Arriving at the Jerusalem placement where one of the team has stayed up to greet us, we are in a bit of delayed reaction shock. We’ve had no opportunity to say goodbye to anyone. We are particularly sad about our driver/interpreter. His one-year-old child has been in and out of the hospital with breathing difficulties, he’s worried, we are worried (we’ve been at the house a few times, to meet his son, wife, sister, mother and father). He’s as focused on this work as we are, perhaps more so, as he lives it with every team, on top of the everyday realities of his life. He’s not even allowed to come to Jerusalem because his extended family is being collectively punished by the Occupation Authorities. Jerusalem, where a very good respiratory therapy clinic has been treating one of the EAs who’s come down with bronchitis. We text him and express our regret. It feels very much like I am abandoning him, his family and the other folk we’ve met. We’ve no time to take our leave gently, no incoming group to place our trust in. It is difficult. Depressing.
Staying in bed past 9 the next day I am greeted by one of the Jerusalem team who is packing her bags. Everyone has been pulled in. The Palestinian Authority has asked all Internationals to leave. It looks like our program will end early. Rising to meet the day I find members of the Jerusalem team gathered in the living room where we are joined by our folk newly arrived from Tiberias. They are here and safe, others are on the way. Texts fly back and forth as each team sends its whereabouts to the group. Everyone is enroute.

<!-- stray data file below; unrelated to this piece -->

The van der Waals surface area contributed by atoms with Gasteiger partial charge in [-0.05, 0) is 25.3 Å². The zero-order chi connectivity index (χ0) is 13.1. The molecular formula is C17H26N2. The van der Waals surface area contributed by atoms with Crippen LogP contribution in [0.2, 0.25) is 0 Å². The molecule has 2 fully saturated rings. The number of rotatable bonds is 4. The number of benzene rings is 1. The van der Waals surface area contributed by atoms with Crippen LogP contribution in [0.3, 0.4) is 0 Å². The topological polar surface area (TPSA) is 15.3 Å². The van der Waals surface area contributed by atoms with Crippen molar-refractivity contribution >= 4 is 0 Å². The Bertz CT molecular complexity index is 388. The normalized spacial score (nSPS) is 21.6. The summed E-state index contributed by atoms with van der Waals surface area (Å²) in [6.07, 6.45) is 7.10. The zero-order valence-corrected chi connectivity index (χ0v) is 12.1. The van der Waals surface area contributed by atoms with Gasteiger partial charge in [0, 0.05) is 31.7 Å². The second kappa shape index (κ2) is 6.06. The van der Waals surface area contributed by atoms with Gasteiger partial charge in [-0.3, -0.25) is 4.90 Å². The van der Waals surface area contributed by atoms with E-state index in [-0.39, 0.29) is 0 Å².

Given a bit of time I read an article in Haaretz, an Israeli newspaper, that says the Prime Minister’s days are numbered. Another outlining the grief of parents from Gaza who were denied a permit to sit at the bedside of their ten-year-old daughter as she succumbed to cancer in a Nablus hospital. One more telling the tale of snipers in the Israeli Army who aim for the knees of protestors at the Gaza fence. Apparently, they’ve chosen a bullet that is most effective for the purpose. The soldiers quoted know they are ‘saving their country from terrorists’. The army, responding to the article, refers to ‘rules of engagement’. Knees and ankles are targets of choice. The better option for dealing with terrorist protestors. The article carries a photograph of young men engaged in a race. A one-legged race. Amputees all.
We are called to a meeting at program headquarters in Jerusalem. Our coordinators tell us about the circumstances leading to the withdrawal of the teams and outline our next steps. Some will stay, there isn’t room for all. Volunteers are called and more than enough respond. I do not. I carry some level of regret about that. Leaving does not feel right. Abandoning people to their fate. My commitment to the program unfulfilled. My heart is sore, even when my mind is clear that this is not all about me. Contingencies are covered. The program will continue. I will continue to be a part of it, just in a different way. Still, it is hard not to insist on staying. It helps to see the younger folk step forward.
I will return home to support them from where I am. And to recruit a few more EAs. Canada is not fulfilling its quota. United Church and Presbyterian folk, take note.